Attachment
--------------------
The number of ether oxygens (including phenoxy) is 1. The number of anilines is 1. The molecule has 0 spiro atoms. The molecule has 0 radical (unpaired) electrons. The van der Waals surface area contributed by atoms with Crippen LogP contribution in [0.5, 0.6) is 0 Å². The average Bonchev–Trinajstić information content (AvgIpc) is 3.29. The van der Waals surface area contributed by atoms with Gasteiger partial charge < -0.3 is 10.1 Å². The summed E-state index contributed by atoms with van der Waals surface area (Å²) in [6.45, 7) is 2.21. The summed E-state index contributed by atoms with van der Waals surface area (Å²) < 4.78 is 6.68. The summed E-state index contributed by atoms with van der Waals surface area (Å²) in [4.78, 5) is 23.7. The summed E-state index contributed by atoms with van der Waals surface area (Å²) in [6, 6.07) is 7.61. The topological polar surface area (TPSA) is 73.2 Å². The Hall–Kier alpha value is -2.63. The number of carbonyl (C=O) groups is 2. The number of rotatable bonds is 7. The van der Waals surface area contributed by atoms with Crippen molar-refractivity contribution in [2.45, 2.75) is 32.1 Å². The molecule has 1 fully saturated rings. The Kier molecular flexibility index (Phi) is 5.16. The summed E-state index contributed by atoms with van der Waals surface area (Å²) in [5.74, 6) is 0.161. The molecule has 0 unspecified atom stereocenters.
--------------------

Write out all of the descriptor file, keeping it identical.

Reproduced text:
The number of ether oxygens (including phenoxy) is 1. The number of anilines is 1. The molecule has 0 spiro atoms. The molecule has 0 radical (unpaired) electrons. The van der Waals surface area contributed by atoms with Crippen LogP contribution in [0.5, 0.6) is 0 Å². The average Bonchev–Trinajstić information content (AvgIpc) is 3.29. The van der Waals surface area contributed by atoms with Gasteiger partial charge < -0.3 is 10.1 Å². The summed E-state index contributed by atoms with van der Waals surface area (Å²) in [6.45, 7) is 2.21. The summed E-state index contributed by atoms with van der Waals surface area (Å²) < 4.78 is 6.68. The summed E-state index contributed by atoms with van der Waals surface area (Å²) in [4.78, 5) is 23.7. The summed E-state index contributed by atoms with van der Waals surface area (Å²) in [6, 6.07) is 7.61. The topological polar surface area (TPSA) is 73.2 Å². The Hall–Kier alpha value is -2.63. The number of carbonyl (C=O) groups is 2. The number of rotatable bonds is 7. The van der Waals surface area contributed by atoms with Crippen molar-refractivity contribution in [2.45, 2.75) is 32.1 Å². The molecule has 1 fully saturated rings. The Kier molecular flexibility index (Phi) is 5.16. The summed E-state index contributed by atoms with van der Waals surface area (Å²) in [5.74, 6) is 0.161. The molecule has 0 unspecified atom stereocenters.